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Author Topic: HOT water  (Read 765 times)
Diingleberri
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HOT water
« on: September 16, 2011, 04:33:40 AM »

I have to put this out there and see what you guys think, because my friend thinks I'm breaking a commandment or something.  So, I live in Houston, and it gets so hot during the summer time.  I got into a habit of taking my three goldies out of the tank during water changes.  I put them into a smaller ten gallon using water from the large aquarium that I siphen off.  I do a weekly 50% water change, but when I go to fill it back up the temp jumps to the mid 80's because all the tap water is freaking hot down here.  I take a half bag of ice dump it into the tank along with the dechlorinator when I'm refilling it.  I allow the tank to run for whatever time it takes for the temp to get back down to at least 72 degrees (about an hour if I use the big fan on it) and then I put my little buddies back in.  My friend seems to think that taking the fish out of the tank is a major sin worthy of fishy damnation.  To me, it's logical to think that the shock from such a temp change is greater and more harmful than the stress of taking them out during the water change.  What do you guys think?  Do you have a better way of going about it?
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Goldiegirl
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Re: HOT water
« Reply #1 on: September 16, 2011, 06:58:39 PM »

You're right, 85 degrees + is a bit warm for a goldfish's liking...but at the same time, it does stress out the fish to be moved every week...it seems as though you're caught between a rock and a hard place.  Undecided

I'm not really sure how you conduct your water changes. If you're like me, you may use a large "fish bucket" to syphon the dirty tank water into, dump it out, then refill it with clean water, treat it, then dump it back in the main tank. If this is what you do, maybe you can try chilling the water while it's still in the bucket? Then once it cools down you can dump it back in. Then you won't have to move the fish at all. The big fan is also a good idea, like you said. By the by, I know that floating frozen water bottles can also help bring down the water temperature. Then you may not have to worry about treating the water...just replace them with new ones when they get dethawed.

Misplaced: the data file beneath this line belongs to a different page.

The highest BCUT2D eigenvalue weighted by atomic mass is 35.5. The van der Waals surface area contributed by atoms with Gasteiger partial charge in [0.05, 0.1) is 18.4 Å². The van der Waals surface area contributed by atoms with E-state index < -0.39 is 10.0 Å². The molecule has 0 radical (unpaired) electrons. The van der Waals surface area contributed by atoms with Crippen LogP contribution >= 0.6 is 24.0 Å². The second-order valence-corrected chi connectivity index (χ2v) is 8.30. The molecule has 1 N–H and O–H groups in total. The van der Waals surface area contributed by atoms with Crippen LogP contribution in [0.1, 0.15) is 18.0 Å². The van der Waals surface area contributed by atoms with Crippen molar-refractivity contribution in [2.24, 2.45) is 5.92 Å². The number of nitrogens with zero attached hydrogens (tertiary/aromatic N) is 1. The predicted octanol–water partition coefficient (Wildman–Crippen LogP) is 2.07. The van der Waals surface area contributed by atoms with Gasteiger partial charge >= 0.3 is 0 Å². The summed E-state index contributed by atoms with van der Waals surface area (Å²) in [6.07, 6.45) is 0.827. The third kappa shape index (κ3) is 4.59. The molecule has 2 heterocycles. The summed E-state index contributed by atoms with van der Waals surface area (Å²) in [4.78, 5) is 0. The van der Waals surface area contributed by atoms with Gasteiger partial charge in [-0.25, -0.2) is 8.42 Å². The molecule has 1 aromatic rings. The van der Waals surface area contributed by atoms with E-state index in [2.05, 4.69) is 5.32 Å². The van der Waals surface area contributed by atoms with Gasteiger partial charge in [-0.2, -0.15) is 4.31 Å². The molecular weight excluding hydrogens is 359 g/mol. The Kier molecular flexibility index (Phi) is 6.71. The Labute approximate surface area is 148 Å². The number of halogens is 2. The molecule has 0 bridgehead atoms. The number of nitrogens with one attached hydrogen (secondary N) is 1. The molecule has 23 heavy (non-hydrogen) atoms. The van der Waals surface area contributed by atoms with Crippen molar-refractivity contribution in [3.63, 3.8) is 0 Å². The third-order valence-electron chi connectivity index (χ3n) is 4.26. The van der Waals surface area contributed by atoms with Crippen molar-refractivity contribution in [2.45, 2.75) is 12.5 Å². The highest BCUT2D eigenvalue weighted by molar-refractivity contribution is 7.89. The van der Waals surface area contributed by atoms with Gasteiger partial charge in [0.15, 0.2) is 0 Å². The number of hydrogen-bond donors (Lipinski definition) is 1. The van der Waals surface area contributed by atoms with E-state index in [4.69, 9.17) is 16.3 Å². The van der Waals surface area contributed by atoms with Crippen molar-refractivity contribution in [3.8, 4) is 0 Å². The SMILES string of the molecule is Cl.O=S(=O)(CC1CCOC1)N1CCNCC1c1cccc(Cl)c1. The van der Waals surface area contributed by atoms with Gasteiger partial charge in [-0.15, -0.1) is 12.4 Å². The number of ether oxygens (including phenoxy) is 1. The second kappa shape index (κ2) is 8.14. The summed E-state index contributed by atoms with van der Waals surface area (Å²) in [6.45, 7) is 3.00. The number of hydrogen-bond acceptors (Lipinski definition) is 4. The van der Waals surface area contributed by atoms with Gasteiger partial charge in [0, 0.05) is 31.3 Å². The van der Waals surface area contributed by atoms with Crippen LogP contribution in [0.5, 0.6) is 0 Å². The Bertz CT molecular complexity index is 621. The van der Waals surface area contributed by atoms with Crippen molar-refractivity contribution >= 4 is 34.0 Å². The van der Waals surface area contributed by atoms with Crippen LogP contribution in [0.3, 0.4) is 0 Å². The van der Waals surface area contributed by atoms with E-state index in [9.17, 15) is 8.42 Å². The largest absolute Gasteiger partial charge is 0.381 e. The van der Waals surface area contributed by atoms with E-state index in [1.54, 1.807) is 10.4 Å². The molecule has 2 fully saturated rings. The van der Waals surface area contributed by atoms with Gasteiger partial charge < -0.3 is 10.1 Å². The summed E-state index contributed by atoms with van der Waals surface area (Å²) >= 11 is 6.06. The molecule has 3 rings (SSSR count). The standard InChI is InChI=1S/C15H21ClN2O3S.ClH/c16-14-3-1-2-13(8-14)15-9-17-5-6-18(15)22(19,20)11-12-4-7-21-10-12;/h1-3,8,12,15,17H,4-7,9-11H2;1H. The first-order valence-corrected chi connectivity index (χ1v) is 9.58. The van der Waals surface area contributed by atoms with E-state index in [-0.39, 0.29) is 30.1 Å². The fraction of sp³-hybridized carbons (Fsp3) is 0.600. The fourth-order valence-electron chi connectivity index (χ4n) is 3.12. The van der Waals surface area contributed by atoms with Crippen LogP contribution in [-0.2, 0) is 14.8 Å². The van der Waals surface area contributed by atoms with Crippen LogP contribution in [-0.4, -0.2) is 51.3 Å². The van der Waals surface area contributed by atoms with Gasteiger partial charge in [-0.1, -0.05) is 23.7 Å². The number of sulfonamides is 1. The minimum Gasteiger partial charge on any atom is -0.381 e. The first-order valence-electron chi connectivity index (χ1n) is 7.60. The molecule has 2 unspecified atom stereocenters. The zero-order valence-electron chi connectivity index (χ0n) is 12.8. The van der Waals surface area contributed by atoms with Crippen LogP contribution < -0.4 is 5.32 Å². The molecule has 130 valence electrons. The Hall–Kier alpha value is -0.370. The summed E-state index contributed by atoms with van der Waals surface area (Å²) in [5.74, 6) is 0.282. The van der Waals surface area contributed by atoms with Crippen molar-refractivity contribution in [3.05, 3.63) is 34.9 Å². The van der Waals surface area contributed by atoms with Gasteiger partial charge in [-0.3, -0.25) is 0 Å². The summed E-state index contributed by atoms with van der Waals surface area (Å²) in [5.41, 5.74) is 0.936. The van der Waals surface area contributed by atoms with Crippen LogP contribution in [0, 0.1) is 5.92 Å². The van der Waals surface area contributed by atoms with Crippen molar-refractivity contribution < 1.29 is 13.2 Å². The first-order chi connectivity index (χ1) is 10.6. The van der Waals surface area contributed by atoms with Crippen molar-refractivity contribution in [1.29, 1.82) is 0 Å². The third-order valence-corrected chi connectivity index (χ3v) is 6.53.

You have a tricky situation there! It must be hard living in a state where the temperatures get so high.  Shocked But, I wouldn't worry too much about your friend....you're just doing the best that you can given the situation. Maybe someone on this forum will chime in who has more experience with this problem than myself.
« Last Edit: September 16, 2011, 07:02:00 PM by Goldiegirl » Logged
Nicole
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Re: HOT water
« Reply #2 on: September 16, 2011, 07:48:42 PM »

We use a seperate ice tray and put in ice cubes with water conditioner.  We then put those in the tank to cool it down.
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Nossie
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Re: HOT water
« Reply #3 on: September 17, 2011, 04:11:48 AM »

I think it's much safer for the fish if you'd be cooling the water before putting it into the tank. It really is stressful for the fish having to move every week (or however often you're doing the water changes), they need time to settle in a new place, and get used to the water parameters. I don't think that what you're doing is a terrible fishy sin, but I do think you could try and be more gentle to your fish about it Smiley (I on the other hand live in a very cold place, so my problem sometimes is that the tap water comes out being like 17 degrees celsius while it stays on 26 in the main tank... :/)